Interfaith Alliance and Interfaith Alliance Of Iowa Criticize DART For Pulling an Ad Placed by an Atheist Group and Calls on Governor Culver to Clarify His Response
Aug 07 2009
DART's decision to pull an ad placed by an atheist group should be disturbing to anyone who cares about free speech and religious freedom. We live in a nation where people are free to express themselves, regardless of whether or not they are religious. People of faith put their own religious freedom at risk when they trample on the right of others to believe differently.
Gaddy and Ryan Terrell also raised concerns about Governor Chet Culver's inappropriate response to the controversy.
The Governor's need for guidance from the Iowa Attorney General to determine if the atheist group deserves the same free speech rights as Christian groups is troubling. Governor Culver should rethink his statement and make clear his commitment to the First Amendment's guarantees of freedom of religion and freedom of speech for religious people and non-religious people alike.
Jul 31 2009
Rev. Gaddy's paper can be read at: http://www.interfaithalliance.org/equality
"My purpose in writing this paper is as simple as the subject of the paper is complex," said Rev. Gaddy. "I want to find a way for people with contradictory beliefs, religions, values and opinions to live together without violating the basic nature of our democracy. I am motivated by confidence in the power of religion to affect reconciliation, and I am also a patriot who embodies the unwavering commitment to freedom and justice integral to the American experience."
The paper, in which Rev. Gaddy expresses support for same-gender marriage, seeks to shift the perspective on LGBT equality from problem to solution. To do so, Rev. Gaddy advocates for moving from scriptural argument to religious freedom agreement, and to address the issue of equality as informed by the U.S. Constitution.
Gaddy's hope is that this change will allow same-gender couples to receive basic civil rights benefits without impacting a religious organization's right to marry only people it judges worthy of its blessing.
"The First Amendment's religious liberty provisions ensure that government cannot impose a particular view of marriage on religious institutions, or limit their speech as it relates to marriage," added Rev. Gaddy. "But marriage in this country is a civil issue, and all citizens deserve the same constitutional rights. The U.S. Constitution's religious freedom clauses actually emerged from devotion to the very principles that I seek to preserve and strengthen in the outcome of the public debate of same-gender marriage."
Remaining true to Interfaith Alliance's broader goals, the paper encourages citizens of diverse backgrounds to find areas of commonality, and to practice civility when engaging in conversations with people who hold different opinions.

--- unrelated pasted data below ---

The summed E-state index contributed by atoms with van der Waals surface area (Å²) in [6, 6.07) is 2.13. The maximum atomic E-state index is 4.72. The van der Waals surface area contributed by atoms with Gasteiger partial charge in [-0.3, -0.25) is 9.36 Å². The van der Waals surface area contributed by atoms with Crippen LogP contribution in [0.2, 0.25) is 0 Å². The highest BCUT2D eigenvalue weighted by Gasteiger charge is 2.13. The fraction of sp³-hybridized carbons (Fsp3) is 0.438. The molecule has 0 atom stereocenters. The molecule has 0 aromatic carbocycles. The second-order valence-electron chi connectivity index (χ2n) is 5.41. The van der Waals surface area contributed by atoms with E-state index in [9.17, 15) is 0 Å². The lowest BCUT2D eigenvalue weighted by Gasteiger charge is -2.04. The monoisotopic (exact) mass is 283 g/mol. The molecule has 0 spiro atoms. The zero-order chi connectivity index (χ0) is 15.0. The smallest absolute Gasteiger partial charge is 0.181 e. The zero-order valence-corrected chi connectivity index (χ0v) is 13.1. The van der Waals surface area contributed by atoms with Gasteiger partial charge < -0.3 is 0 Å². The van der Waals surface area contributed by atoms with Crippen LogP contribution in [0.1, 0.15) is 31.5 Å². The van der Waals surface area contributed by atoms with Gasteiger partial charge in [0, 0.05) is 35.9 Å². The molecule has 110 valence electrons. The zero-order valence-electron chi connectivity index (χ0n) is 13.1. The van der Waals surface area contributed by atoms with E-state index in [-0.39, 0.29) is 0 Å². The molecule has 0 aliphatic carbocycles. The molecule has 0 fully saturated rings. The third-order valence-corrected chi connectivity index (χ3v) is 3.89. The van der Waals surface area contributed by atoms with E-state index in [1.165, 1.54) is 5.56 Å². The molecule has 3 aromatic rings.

"We must move forward in this conversation with appreciation for all Americans and the importance of religious freedom in this country," Gaddy said. "By making this the starting point for the conversation we can begin to have real dialogue and look for resolutions."
Interfaith Alliance Statement On the Senate Passage of the Matthew Shepard Hate Crimes Prevention Act
Jul 17 2009
Hate is neither a religious nor an American value, and that is why Interfaith Alliance praises the Senate for passing this hate crimes prevention bill. The sacred scriptures of many different faith traditions speak with dramatic unanimity in vehemently condemning hate. If we aspire to be true to the prophetic core of our religions and our American values, we cannot condemn hate and then sit idly by while it destroys the lives of a group of our fellow citizens.
Although they made a lot of noise, only a handful of religious right extremists have opposed this bill. Their strategic attempt to use religion as a scare tactic is deplorable. This legislation in no way will impinge on the rights of clergy to speak freely from the pulpit. Indeed, the legislation specifically states that "nothing in this act shall be construed to prohibit any constitutionally protected speech."
I must point out that our more-than-a-decade-long effort to secure meaningful hate crimes prevention legislation has reached this point before only to be stopped short of enactment for want of the signature of the President of the United States. Even as we applaud the Senate, we urge them to get this legislation to President Obama, and we appeal to him to sign it into law without delay. It is long past due, but this can be the moment for a ringing pronouncement of our democracy's intolerance of hate and the crime it foments.
Jun 24 2009
Representative Barney Frank acted in the best interest of democracy by introducing a fully-inclusive version of the Employment Non-Discrimination Act. A commitment to the defense of both faith and freedom has motivated Interfaith Alliance to work hard to ensure that ENDA will ban workplace discrimination against gay, lesbian, bisexual and transgender (LGBT) employees, while also including religious exemption language that would protect religious employers' constitutional rights.
Unlike some on the radical religious right, we believe a vibrant democracy guarantees the protection of civil rights for everybody with no exception for sexual orientation. Interfaith Alliance will seek to counter the voices of a few religious people who falsely claim to represent all religious people as they attempt to quash ENDA and thus compromise religious freedom. Passage of a fully inclusive ENDA, with appropriate religious exemptions, will be a victory for democracy and cause for celebration among all who value religious freedom.